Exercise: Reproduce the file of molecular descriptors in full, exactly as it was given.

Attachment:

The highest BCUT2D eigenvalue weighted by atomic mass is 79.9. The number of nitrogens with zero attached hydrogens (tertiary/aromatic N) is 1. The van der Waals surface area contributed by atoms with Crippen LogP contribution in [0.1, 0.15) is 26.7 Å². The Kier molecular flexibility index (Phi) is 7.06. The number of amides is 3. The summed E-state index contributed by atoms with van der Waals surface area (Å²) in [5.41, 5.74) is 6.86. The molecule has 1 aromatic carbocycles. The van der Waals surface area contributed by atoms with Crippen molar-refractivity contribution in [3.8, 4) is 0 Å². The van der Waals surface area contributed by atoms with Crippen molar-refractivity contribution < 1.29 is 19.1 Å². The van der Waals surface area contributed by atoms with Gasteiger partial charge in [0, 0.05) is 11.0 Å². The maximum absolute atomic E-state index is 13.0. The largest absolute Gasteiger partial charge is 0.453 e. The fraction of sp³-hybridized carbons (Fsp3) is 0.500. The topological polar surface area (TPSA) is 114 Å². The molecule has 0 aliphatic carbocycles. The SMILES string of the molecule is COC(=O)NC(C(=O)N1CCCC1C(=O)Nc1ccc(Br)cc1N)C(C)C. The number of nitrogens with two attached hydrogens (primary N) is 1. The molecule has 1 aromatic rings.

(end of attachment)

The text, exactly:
The highest BCUT2D eigenvalue weighted by atomic mass is 79.9. The number of nitrogens with zero attached hydrogens (tertiary/aromatic N) is 1. The van der Waals surface area contributed by atoms with Crippen LogP contribution in [0.1, 0.15) is 26.7 Å². The Kier molecular flexibility index (Phi) is 7.06. The number of amides is 3. The summed E-state index contributed by atoms with van der Waals surface area (Å²) in [5.41, 5.74) is 6.86. The molecule has 1 aromatic carbocycles. The van der Waals surface area contributed by atoms with Crippen molar-refractivity contribution in [3.8, 4) is 0 Å². The van der Waals surface area contributed by atoms with Crippen molar-refractivity contribution < 1.29 is 19.1 Å². The van der Waals surface area contributed by atoms with Gasteiger partial charge in [0, 0.05) is 11.0 Å². The maximum absolute atomic E-state index is 13.0. The largest absolute Gasteiger partial charge is 0.453 e. The fraction of sp³-hybridized carbons (Fsp3) is 0.500. The topological polar surface area (TPSA) is 114 Å². The molecule has 0 aliphatic carbocycles. The SMILES string of the molecule is COC(=O)NC(C(=O)N1CCCC1C(=O)Nc1ccc(Br)cc1N)C(C)C. The number of nitrogens with two attached hydrogens (primary N) is 1. The molecule has 1 aromatic rings.